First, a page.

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I Dream Africa

I Dream Africa

Diaz Cross

   

Visit Diaz Cross at Diaz Point (1488) Beautiful historical buildings from the 1900. Goerkehaus built in 1909. Felsenkirche (1912) Visit the Ghost town Kolmanskop.

Bartolomeu Dias was another renowned Portuguese explorer and seafarer who sailed the seas around Africa discovering sailing routes, pioneering travel and orientating trade routes between Western Europe and Asia. Dias was ordered by King John II of Portugal to try and sail to the southern end of Africa. His Majesty wanted to know how far ships could sail on that route after previous expeditions to the Orient had failed. Bartolomeu Dias was the first European to set eyes on Lüderitz, when he sought shelter in the bay during a storm on Christmas Day 1487. Upon his return from the Cape of Good Hope in July 1488, he erected a stone cross which is now known as Dias Point.
Although the original cross is no longer there, a replica marble cross has been erected in its place. The stone beacon remained undamaged, less for weathering by the Atlantic winds and surf pounding against the limestone sides, until the early 19th century.

The larger pieces remained on the site until June 1953, when an archaeologist Dr Axel Erikson, found several of them and a number of smaller chips from the original padrão at Dias Point. It was his intention to use a combination of these pieces, plus the fragments of the pieces recovered in 1855, to eventually reconstruct a replica. Unfortunately he passed away in 1956, before his project could be completed.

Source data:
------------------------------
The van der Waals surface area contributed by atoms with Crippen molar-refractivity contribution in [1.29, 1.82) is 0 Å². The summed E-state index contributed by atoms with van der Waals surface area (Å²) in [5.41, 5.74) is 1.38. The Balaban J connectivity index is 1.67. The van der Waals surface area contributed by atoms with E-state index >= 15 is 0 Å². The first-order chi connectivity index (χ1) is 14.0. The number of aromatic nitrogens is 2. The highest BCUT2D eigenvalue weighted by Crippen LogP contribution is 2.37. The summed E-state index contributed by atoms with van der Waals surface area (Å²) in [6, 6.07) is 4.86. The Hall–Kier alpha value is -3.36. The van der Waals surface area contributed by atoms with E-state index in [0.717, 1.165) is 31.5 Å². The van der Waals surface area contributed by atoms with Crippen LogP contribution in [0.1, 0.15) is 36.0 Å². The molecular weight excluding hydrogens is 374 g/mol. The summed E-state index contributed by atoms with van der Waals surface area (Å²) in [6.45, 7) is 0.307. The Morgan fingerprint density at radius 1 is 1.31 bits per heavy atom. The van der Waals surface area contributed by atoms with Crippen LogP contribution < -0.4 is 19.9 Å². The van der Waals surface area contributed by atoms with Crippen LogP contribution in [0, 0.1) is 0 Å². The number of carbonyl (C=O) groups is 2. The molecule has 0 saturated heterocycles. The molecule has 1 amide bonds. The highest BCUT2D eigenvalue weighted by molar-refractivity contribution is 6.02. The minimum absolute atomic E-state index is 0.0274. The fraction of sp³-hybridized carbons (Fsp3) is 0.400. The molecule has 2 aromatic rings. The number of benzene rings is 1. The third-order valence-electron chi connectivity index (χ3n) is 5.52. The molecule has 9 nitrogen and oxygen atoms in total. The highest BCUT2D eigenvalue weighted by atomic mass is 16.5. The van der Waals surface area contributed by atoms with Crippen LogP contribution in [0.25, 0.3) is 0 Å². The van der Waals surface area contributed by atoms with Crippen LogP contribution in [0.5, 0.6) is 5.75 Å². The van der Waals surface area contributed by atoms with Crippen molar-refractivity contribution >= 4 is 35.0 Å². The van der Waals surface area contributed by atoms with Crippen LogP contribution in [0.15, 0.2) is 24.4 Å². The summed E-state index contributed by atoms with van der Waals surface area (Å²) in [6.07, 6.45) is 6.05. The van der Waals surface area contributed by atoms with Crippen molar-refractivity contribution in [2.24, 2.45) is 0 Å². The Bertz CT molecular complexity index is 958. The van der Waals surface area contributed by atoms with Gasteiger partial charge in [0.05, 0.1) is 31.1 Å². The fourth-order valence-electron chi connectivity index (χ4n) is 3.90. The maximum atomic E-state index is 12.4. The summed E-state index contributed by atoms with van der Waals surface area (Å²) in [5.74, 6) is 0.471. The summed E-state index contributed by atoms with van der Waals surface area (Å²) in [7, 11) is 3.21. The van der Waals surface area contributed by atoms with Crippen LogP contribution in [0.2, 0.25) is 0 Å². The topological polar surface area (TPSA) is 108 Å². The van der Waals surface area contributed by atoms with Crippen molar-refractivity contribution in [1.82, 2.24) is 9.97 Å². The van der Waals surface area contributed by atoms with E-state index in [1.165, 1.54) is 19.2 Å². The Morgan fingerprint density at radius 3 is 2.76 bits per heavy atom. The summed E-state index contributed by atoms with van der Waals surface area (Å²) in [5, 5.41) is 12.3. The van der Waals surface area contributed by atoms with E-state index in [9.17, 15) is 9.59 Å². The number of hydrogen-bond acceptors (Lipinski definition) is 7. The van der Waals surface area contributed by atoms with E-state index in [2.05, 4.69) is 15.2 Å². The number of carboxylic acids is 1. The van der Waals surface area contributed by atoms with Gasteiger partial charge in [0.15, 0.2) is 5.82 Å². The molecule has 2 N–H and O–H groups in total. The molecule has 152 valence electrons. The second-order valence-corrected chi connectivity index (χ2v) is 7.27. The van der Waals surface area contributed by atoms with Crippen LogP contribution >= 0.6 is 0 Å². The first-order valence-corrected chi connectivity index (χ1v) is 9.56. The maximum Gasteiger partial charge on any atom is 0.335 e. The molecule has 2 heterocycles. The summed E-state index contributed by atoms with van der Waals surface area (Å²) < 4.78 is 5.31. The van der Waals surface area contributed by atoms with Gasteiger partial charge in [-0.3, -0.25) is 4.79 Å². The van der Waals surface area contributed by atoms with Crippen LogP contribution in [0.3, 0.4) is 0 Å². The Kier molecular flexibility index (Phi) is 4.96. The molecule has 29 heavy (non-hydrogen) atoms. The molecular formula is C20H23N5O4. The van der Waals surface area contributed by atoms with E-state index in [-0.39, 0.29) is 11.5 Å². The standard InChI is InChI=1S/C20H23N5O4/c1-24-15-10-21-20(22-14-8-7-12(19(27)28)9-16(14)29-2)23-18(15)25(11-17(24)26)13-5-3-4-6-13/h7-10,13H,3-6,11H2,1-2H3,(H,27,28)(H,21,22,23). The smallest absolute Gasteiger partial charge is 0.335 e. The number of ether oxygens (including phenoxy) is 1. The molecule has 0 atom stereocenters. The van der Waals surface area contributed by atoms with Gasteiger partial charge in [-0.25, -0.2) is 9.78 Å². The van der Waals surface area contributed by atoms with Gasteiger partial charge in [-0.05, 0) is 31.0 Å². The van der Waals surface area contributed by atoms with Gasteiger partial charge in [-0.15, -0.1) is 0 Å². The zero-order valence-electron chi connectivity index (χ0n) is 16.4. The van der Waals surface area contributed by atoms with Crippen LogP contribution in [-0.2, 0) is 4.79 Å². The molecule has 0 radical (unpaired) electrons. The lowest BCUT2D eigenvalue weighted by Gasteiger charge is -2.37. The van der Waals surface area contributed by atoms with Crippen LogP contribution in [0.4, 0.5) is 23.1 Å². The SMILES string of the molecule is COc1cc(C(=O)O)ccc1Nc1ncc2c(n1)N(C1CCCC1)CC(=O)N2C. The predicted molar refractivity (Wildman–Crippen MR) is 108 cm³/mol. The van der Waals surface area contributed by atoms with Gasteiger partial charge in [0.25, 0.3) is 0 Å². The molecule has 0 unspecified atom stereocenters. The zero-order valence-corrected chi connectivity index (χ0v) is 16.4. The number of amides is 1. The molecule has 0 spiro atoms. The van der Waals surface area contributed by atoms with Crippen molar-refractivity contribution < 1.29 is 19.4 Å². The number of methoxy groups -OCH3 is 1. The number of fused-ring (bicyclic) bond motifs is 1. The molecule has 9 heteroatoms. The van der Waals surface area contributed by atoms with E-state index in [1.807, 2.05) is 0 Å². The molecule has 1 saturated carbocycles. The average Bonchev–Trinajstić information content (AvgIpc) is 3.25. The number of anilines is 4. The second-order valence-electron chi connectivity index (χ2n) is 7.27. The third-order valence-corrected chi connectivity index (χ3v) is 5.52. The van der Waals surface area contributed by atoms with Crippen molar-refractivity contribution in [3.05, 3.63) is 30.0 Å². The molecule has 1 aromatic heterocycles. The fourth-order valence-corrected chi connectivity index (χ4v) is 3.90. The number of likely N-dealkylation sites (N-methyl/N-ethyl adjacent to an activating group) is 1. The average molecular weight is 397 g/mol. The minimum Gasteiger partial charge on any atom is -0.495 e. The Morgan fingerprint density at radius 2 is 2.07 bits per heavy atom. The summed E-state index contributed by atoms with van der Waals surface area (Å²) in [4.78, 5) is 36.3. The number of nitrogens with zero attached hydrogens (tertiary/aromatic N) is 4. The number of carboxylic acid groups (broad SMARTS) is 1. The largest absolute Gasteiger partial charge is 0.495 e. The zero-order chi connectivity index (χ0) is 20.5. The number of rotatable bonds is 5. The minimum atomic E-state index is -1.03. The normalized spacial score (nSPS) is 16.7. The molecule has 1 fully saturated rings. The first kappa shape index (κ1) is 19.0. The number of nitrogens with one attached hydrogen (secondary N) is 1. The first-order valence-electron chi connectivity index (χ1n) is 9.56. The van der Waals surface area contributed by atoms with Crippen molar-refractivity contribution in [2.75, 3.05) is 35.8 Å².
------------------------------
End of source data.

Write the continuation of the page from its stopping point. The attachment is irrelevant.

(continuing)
In 1988 it was decided by the National Monuments Council's Regional Committee for SWA, to instruct a stonemason from Karibib, Mr Paul Petzold, to draw up 'the necessary plans for a replica'.

After much discussion (and some disagreement) a replica padrão fashioned according to Petzold's plans was created. Mr Petzold had relied on an original sketch drawn by Captain Thomas Bolden Thompson, of HMS Nautilus, in 1786.

Paul Petzold was also commissioned to carve a replica of the padrão from Namib dolerite. It was erected on the original site in 1988 and unveiled on the 25th July 1988 as part of the 500th anniversary of the Dias landing. This replica replaced a marble cross that once stood on a cement pedestal and is now housed in the gardens of the Lüderitz Museum.

The Site of the Original Dias Cross was declared a national monument of the 12th January 1973.

   
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